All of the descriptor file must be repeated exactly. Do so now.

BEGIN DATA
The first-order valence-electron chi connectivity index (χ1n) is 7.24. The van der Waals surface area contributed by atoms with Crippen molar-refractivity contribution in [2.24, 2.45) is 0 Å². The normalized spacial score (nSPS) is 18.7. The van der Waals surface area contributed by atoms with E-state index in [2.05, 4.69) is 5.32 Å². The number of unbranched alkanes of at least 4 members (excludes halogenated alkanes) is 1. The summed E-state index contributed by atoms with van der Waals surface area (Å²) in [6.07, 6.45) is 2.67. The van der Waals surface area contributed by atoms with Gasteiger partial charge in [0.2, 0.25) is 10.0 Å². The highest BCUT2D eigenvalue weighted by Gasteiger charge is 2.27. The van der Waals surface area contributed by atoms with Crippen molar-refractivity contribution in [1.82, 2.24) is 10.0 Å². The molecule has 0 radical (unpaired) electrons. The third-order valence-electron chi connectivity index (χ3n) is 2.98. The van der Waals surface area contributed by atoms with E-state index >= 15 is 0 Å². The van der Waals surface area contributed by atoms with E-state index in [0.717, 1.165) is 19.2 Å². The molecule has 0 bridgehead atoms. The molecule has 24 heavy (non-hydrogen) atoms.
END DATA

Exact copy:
The first-order valence-electron chi connectivity index (χ1n) is 7.24. The van der Waals surface area contributed by atoms with Crippen molar-refractivity contribution in [2.24, 2.45) is 0 Å². The normalized spacial score (nSPS) is 18.7. The van der Waals surface area contributed by atoms with E-state index in [2.05, 4.69) is 5.32 Å². The number of unbranched alkanes of at least 4 members (excludes halogenated alkanes) is 1. The summed E-state index contributed by atoms with van der Waals surface area (Å²) in [6.07, 6.45) is 2.67. The van der Waals surface area contributed by atoms with Gasteiger partial charge in [0.2, 0.25) is 10.0 Å². The highest BCUT2D eigenvalue weighted by Gasteiger charge is 2.27. The van der Waals surface area contributed by atoms with Crippen molar-refractivity contribution in [1.82, 2.24) is 10.0 Å². The molecule has 0 radical (unpaired) electrons. The third-order valence-electron chi connectivity index (χ3n) is 2.98. The van der Waals surface area contributed by atoms with E-state index >= 15 is 0 Å². The van der Waals surface area contributed by atoms with E-state index in [0.717, 1.165) is 19.2 Å². The molecule has 0 bridgehead atoms. The molecule has 24 heavy (non-hydrogen) atoms.